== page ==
Russia is exploiting Syria’s Kurds and U.S. frustrations to complicate the fight against ISIS

Huffington Post reports: As Syria peace talks begin in Geneva, America’s key partners on the ground feel neglected, excluded and increasingly receptive to a man who says the U.S has the war-torn country all wrong — Russian President Vladimir Putin.

Putin’s government this week used the process of deciding who would attend the negotiations to endear Russia to the Syrian Kurds, whose militia has chalked up high-profile victories against the self-described Islamic State group with U.S. air support.

Moscow repeatedly demanded that the talks should include the most powerful Kurdish political organization, the radically leftist PYD. Its co-president Salih Muslim said this week that the party — controversial among Western and Muslim-backed Syrian Arab nationalist groups — did not receive an invitation. The Middle East Eye reported Friday that he stopped by Geneva and then promptly left.

Conversely, Washington stayed relatively silent.

The Kurds now feel that though they have become close enough to the United States to host America’s Special Operations troops, receive U.S. weapons through a Pentagon-vetted program for an Arab-Kurdish rebel force and share Islamic State targets with American intelligence, the Obama administration abandoned them in the run-up to the high-profile talks, according to analysts close with Kurdish leaders.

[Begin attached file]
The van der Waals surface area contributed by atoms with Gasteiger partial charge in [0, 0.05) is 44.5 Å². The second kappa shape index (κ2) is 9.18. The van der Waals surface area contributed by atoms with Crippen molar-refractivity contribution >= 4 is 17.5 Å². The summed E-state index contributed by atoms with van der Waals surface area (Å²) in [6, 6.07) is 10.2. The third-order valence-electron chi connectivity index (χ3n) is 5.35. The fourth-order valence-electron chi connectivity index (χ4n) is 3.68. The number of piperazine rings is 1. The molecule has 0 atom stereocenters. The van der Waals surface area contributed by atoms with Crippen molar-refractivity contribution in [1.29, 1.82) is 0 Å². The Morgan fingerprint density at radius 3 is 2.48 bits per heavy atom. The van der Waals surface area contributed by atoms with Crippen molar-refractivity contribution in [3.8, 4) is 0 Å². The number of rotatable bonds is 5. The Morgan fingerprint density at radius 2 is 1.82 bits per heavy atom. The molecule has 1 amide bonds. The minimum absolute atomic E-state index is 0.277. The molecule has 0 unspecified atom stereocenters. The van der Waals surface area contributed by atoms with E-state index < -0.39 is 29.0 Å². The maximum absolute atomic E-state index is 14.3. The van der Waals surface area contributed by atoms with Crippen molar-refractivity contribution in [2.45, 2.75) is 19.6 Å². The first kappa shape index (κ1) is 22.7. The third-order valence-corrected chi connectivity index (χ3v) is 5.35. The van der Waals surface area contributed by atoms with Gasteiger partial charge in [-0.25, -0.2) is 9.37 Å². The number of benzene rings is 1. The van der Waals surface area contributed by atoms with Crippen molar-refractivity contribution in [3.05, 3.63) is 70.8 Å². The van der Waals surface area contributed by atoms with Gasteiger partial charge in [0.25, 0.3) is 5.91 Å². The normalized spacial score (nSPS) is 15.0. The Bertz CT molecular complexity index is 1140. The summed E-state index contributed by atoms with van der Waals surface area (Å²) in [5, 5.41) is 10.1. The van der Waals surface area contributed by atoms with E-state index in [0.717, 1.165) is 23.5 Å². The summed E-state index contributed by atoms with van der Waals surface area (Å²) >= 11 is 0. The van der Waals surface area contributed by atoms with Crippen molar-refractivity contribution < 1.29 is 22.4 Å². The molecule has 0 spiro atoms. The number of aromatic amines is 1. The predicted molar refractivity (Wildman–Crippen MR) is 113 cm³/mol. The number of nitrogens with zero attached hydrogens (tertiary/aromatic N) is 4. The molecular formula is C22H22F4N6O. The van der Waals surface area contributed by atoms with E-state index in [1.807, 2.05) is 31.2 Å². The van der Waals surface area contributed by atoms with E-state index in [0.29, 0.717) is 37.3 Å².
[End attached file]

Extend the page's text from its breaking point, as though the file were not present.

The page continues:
“These talks started in a very troublesome manner with the Kurds not being there,” said Mutlu Civiroglu, a Washington-based analyst who monitors the Syrian Kurds. “Kurds being the pioneers of the fight against ISIS, having lost more than 4,000 fighters, were sure they were going to be invited.”

Michael Werz, a senior fellow at the Center for American Progress who just returned from a major Kurdish conference in Brussels, told The Huffington Post the current view among some in the PYD is, “we know that the Russians are going to betray us, but they’re the only ones actually lobbying for us to be part of the Geneva talks.”

“‘We are the only secular fighting force, we are the only movement giving freedom to women, and the United States doesn’t even stand up to the Turks when it comes to participating in the peace negotiations,” Werz added in his summing up of Kurdish sentiment. “‘Nobody is publicly supporting us, so what are we supposed to do?'”

The popularity of that thinking is a problem for Washington because it could bolster distrust among Syrian Kurds already nervous about their fledgling relationship with the U.S. [Continue reading…]

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